Yesterday, the U.S. Internal Revenue Service (IRS) released Notice 2018-80, announcing that it will issue proposed regulations under section 451(b) of the Internal Revenue Code (Code) to provide that accrued market discount is not includible in income under that section.

Accrual basis bond holders and, in particular, mutual funds holding tax-exempt bonds with market discount, have been waiting intently for this clarification (relief) as the new section 451(b) provisions had already come into effect as of January 1, 2018 as part of the 2017 Tax Cuts and Jobs Act (TCJA or more properly P.L. 115-97). Taxpayers had differed on whether the section 451(b) rules applied to accrued market discount on bonds. If they applied, it would change the timing of inclusion of market discount to a book accounting methodology rather than under current tax rules where accrued market discount under section 1276(a), absent a section 1278(b) election, is not taken into income until the tax year in which a disposition or redemption of or a principal payment on the bond occurs.

Tax-exempt bond investors and mutual funds holding tax-exempt bonds were especially concerned since market discount on a tax-exempt bond is taxable. Certain mutual funds were caught in an especially difficult conundrum since applying the rules (and overriding current tax treatment of accrued market discount) had the potential to cause unexpected tax results flowing to their shareholders but not applying them and having to reverse their position subsequently due to contrary IRS guidance would have affected current distribution calculations, qualification testing and tax reporting (likely requiring correction of tax forms).

The Notice clarified that section 451(b) income inclusion rules would not apply to market discount. Consequently, the current tax rules under section 1276(a) still apply. Moreover, the guidance in the notice is applicable retroactive to January 1, 2018.

Some additional background may be helpful in understanding the notice and its relatively short statement.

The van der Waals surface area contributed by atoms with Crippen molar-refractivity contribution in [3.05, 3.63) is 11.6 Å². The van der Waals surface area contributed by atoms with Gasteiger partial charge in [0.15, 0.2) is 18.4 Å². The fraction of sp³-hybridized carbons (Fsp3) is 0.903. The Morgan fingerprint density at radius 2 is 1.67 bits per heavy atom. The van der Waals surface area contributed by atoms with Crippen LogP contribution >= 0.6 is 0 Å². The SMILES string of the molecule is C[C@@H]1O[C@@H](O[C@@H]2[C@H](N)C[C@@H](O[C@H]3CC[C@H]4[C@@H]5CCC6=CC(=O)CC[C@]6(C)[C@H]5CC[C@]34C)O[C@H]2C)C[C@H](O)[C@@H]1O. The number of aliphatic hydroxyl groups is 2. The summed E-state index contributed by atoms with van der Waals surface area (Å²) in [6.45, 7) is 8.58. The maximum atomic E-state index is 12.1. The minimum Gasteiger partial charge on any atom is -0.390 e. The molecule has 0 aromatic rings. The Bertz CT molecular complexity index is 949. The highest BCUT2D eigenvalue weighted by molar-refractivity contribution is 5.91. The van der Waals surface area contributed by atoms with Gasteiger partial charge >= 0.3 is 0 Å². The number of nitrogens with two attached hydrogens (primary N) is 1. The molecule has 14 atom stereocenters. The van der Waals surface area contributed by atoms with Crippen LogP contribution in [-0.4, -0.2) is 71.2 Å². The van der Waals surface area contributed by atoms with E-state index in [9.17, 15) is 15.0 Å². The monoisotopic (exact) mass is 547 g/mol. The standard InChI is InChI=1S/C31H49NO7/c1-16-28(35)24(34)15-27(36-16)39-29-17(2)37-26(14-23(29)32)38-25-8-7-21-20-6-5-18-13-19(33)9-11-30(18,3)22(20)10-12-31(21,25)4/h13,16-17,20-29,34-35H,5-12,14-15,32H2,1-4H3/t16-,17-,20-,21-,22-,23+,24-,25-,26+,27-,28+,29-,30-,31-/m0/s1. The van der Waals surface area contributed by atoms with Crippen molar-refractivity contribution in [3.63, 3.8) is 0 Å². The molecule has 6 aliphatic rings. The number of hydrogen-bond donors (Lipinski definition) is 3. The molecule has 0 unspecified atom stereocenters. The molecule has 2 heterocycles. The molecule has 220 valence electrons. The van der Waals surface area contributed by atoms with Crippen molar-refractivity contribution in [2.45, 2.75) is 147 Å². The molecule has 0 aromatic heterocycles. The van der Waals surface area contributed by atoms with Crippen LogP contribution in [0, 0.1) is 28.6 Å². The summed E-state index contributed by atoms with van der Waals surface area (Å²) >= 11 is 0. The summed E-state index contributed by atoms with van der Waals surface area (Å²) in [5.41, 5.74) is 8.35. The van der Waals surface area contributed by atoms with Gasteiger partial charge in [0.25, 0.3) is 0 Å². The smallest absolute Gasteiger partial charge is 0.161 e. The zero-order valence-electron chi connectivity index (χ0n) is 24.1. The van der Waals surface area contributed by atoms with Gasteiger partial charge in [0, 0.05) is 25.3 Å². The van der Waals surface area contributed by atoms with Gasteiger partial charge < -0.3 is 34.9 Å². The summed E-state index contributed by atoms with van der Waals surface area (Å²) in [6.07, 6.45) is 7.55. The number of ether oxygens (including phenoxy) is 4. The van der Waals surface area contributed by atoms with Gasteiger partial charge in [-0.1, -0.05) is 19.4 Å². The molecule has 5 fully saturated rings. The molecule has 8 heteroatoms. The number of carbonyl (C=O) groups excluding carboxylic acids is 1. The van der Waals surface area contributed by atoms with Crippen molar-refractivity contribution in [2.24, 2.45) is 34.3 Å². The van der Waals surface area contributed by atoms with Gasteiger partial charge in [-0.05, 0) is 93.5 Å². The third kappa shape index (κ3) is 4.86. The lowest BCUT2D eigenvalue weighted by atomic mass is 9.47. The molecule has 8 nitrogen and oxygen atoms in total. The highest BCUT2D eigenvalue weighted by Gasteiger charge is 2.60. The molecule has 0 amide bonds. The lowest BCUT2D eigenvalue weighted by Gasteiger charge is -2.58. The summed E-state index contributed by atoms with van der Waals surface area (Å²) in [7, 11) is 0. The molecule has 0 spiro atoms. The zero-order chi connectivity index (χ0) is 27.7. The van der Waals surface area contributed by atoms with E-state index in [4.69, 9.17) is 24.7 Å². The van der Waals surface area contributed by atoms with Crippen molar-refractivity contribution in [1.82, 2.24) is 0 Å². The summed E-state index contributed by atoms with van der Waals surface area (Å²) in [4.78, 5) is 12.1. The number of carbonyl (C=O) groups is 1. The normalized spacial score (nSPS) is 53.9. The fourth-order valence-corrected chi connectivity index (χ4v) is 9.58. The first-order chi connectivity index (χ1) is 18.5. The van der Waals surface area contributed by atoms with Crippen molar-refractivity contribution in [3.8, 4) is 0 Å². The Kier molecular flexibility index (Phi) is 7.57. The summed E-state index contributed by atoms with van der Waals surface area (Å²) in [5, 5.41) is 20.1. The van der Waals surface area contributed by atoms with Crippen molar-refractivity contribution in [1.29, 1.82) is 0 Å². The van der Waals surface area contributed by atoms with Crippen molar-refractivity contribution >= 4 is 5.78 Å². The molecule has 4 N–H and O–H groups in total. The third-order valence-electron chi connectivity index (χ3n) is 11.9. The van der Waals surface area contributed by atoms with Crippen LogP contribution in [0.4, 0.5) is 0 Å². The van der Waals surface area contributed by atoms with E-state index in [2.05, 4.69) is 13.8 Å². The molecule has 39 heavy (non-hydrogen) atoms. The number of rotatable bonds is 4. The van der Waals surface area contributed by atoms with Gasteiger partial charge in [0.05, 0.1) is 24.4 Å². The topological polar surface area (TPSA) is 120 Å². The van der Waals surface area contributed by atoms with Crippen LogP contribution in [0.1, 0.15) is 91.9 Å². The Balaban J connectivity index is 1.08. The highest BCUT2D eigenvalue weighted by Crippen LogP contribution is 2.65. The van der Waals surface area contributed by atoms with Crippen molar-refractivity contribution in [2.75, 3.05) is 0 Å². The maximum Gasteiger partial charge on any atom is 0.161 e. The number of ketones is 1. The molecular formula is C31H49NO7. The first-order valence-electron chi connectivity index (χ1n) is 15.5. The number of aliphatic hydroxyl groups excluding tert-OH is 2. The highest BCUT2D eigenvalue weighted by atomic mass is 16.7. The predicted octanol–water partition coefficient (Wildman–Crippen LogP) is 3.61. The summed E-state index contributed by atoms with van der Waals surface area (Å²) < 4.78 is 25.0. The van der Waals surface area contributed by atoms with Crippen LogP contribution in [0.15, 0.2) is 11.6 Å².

Less discussed than other provisions of the TCJA, the section 451(b) amendment affects how accrual taxpayers apply the “all events test” for income recognition. Under the “all events test,” accrual basis taxpayers recognize income in the taxable year in which “all the events have occurred which fix the right to receive such income and the amount of such income can be determined with reasonable accuracy.” The TCJA amendment provided (with certain exceptions) that the all events test with respect to an item of gross income cannot be treated as met any later than when such income item is taken into account as revenue in an applicable financial statement (e.g., US GAAP financial statement in a 10K). Tax was, thus, set to conform to book.

Section 451(b) refers specifically to part V of subchapter P of the Code (which includes the market discount provision under section 1276(a)) as within the purview of the section 451(b). Thus, some taxpayers and tax practitioners were concerned that this would change the current tax treatment of market discount on bonds to one where market discount would need to be included currently in income based on book accounting even absent a disposition event or a principal payment.

The uncertainty, at least for market discount, is alleviated with this notice, though practitioners are reminded that new section 451(b) could potentially have wider, sometimes unexpected, impact on other areas of tax law.

Notice 2018-80 is available here: https://www.irs.gov/pub/irs-drop/n-18-80.pdf